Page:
Boundaries to Our Truths

Last week I presented at the National Dance Education Organization conference. I attended sessions which spoke to my soul, my curiosity, and my biases. Some sessions fed me. Some infuriated me. All were useful.

As typical with attending any conference at which you see faces from your past, present, and future- conversations traverse over the landscape of professional and personal histories, learnings, and practices. As my career has deviated from a pretty singular trajectory to a portfolio career model, there is a common chord which keeps sounding:

There are boundaries to our truths.

The experiences we have enjoyed may fit inside our personal space but the outlying experiences- those we may not have enjoyed, help us define those spaces.

Parallel to this, I have been mulling over the differences between industry and the field.

As my work veers onto the fringe of dance, pretty clearly planted in the world of somatics, with access to the fitness industry— I feel pulled into several directions which can be confusing and exhilarating.

The pressures include: where is my voice needed, what should it be saying, who am I saying it to, why, and what is the best platform by which to share the message.

When I fixate on being a part of an industry, I move further away from my professionally personal truth.

I start worrying about future contracts, sustainable revenue, networking, profile and image, status. I fall into the trap of comparing, mimicking, and burning out. All of it comes down to, “am I doing it right?” This is my folly, of course, because there is no doing it right. 

When I start stressing over future contracts (which has kept me in jobs which didn’t serve me), I forget myself. Rather, I am living on the fringe of my truth. When I leave the security I have now and start worrying about what happens when…. I leave my truth and start grasping. This is where I get myself into trouble. (I heard an interview of Ina Garten in which she shared that a friend told her ‘Type A people tend to try to solve the problem from outside the pond but it doesn’t work, you just have to dive in’.)

See, the advantage of being “A Hybrid” as I define it, one who doesn’t fit neatly into one professional category and whose body of work/job experiences demonstrate an array of professional intersections, is that I can make connections between ideas which many other people don’t make.

The downside is that I can connect EVERYTHING and it can be hard to develop clear pathways and I get sidetracked by what I am “supposed” to be doing. There is no “supposed to”, there is just what is.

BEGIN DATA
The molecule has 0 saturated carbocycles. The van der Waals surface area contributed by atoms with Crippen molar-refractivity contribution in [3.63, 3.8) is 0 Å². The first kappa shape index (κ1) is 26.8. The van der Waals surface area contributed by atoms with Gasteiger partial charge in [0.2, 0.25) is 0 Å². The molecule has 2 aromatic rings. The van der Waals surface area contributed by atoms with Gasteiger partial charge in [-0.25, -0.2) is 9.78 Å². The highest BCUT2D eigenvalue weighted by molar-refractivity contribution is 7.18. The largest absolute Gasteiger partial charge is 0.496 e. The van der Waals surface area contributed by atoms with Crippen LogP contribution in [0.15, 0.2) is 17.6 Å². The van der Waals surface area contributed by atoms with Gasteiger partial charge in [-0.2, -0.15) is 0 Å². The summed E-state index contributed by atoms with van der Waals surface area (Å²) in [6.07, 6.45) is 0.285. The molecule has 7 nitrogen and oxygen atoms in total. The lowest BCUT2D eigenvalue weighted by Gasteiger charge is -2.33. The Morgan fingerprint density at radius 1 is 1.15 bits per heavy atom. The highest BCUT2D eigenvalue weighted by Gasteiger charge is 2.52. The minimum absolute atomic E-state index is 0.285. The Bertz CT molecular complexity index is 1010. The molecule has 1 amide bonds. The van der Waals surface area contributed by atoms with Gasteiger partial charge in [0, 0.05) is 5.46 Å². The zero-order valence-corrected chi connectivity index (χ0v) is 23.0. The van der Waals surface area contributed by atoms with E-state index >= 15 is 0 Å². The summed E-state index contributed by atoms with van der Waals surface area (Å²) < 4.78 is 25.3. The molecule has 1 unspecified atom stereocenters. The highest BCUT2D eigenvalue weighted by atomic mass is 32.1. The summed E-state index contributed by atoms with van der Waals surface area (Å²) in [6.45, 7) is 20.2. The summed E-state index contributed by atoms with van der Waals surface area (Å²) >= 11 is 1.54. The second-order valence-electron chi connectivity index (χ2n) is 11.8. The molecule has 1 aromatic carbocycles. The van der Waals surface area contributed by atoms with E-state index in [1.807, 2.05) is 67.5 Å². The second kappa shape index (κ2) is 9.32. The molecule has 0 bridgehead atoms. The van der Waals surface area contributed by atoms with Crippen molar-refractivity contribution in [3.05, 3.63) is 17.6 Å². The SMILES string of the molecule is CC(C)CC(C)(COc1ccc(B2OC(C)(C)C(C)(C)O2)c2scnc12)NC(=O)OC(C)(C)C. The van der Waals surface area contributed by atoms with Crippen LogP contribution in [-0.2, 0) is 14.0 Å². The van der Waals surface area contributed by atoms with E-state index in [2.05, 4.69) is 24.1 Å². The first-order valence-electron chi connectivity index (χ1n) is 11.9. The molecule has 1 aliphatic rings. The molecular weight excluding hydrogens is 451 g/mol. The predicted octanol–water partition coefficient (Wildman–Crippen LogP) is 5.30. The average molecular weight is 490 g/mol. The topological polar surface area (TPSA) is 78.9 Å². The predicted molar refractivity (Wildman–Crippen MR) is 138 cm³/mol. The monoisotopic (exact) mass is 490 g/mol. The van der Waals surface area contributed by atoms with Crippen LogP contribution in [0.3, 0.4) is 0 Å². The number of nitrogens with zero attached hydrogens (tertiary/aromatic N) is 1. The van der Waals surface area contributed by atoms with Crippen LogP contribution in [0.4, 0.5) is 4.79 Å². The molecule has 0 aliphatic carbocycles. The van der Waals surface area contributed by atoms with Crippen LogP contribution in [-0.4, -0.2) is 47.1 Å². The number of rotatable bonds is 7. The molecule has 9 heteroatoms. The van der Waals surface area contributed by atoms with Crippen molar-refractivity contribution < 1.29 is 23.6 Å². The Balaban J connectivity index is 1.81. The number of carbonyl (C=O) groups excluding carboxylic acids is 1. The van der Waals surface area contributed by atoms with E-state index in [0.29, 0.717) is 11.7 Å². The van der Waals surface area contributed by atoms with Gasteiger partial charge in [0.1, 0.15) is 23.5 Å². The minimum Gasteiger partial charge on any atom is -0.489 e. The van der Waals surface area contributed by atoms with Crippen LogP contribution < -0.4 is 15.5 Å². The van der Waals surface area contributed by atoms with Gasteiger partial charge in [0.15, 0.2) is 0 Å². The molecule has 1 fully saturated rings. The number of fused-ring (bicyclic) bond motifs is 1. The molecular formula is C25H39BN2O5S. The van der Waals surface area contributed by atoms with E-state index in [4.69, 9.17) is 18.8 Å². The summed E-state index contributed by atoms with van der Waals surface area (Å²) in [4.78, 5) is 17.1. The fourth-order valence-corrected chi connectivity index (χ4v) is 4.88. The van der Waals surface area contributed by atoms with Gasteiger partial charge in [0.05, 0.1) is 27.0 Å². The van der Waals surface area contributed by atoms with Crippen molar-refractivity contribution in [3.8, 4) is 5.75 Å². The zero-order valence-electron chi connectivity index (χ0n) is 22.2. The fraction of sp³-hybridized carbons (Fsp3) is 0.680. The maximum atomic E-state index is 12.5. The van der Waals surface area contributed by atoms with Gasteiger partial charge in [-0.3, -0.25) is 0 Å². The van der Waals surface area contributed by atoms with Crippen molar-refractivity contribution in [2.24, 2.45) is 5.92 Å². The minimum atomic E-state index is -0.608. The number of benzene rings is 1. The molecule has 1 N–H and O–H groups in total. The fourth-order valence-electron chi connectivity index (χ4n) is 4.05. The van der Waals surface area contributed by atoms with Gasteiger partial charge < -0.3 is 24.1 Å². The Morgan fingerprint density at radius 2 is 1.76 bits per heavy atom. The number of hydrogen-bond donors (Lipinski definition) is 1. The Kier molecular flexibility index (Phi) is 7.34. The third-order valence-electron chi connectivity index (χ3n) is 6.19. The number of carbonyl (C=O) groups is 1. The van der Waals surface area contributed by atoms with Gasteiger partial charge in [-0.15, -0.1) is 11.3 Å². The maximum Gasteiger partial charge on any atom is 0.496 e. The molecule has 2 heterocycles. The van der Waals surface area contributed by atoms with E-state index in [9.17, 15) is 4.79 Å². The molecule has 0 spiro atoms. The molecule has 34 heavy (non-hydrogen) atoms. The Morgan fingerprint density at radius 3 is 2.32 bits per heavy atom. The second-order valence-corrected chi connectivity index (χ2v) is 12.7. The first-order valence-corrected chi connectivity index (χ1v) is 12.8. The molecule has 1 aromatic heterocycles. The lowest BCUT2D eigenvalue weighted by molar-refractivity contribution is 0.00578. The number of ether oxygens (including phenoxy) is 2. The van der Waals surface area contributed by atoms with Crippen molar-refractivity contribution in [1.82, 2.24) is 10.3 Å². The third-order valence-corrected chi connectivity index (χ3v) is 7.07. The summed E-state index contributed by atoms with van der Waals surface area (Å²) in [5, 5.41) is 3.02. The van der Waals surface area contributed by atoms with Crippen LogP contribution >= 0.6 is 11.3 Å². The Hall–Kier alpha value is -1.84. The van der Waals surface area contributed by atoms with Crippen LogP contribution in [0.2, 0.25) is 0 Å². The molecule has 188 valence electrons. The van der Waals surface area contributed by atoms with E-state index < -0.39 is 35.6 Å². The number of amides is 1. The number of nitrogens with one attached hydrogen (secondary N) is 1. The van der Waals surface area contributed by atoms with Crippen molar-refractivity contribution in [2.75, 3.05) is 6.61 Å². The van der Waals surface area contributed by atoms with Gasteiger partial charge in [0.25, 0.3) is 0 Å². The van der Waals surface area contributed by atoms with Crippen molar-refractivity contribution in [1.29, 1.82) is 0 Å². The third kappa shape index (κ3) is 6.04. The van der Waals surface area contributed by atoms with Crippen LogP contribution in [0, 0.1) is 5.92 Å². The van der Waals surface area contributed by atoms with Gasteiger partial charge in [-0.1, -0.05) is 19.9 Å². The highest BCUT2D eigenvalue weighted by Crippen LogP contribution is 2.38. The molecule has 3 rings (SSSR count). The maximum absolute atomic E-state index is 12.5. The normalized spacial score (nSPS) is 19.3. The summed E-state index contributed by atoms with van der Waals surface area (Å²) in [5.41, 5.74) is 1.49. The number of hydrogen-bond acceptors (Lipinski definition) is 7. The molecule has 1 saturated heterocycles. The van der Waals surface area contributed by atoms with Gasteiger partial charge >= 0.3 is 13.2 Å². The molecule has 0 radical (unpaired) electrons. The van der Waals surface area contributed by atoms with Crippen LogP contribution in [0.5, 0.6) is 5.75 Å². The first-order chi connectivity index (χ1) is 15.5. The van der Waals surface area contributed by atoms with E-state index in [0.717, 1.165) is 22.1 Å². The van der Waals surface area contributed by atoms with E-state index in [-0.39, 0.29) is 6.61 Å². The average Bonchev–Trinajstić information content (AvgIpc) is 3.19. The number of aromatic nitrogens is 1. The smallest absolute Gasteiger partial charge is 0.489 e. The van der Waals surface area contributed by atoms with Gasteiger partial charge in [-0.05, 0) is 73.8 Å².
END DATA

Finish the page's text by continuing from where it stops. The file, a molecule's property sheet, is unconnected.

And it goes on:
These are the moments to return to my truths. I have landed on five.
1. Live a beautiful life. (I have a clear image of what this means to me personally/ professionally). In a word, this can be reduced to Make.
2. Let your curiosity be your contribution.
3. Write.
4. Move in community.
5. Share.

These help me remember the larger picture. Professionally, this means I value contributing to the field more than I feel compelled to be a part of any one industry. So my platform will likely look different than those of other people in a given industry- it needs to fit me. I enjoy writing more than speaking, sharing over selling, teaching over showing. Moving tells me what to write. Writing tells me how to move others.

When I operate from this list of truths, I don’t really have to worry about next contracts or sustainable revenue because opportunities come. It is hard to remember that sometimes, but it has always been true.

My truth can bump up against or intermingle with the truths of others. The only gains are deeper understanding of what is inside that space and the location of my edge.

How is your hybridization going? What is your list of truths?


Author: Heather Vaughan-Southard

HEATHER VAUGHAN-SOUTHARD is a connector. She uses somatic engagement and creativity to inspire change in people, perspectives, and practices within classrooms, therapy rooms, and boardrooms. She is a presenter in the fields of education, social-emotional learning, somatic practice, and the arts.

Leave a Reply

Fill in your details below or click an icon to log in: Logo

You are commenting using your account. Log Out /  Change )

Twitter picture

You are commenting using your Twitter account. Log Out /  Change )

Facebook photo

You are commenting using your Facebook account. Log Out /  Change )

Connecting to %s

%d bloggers like this: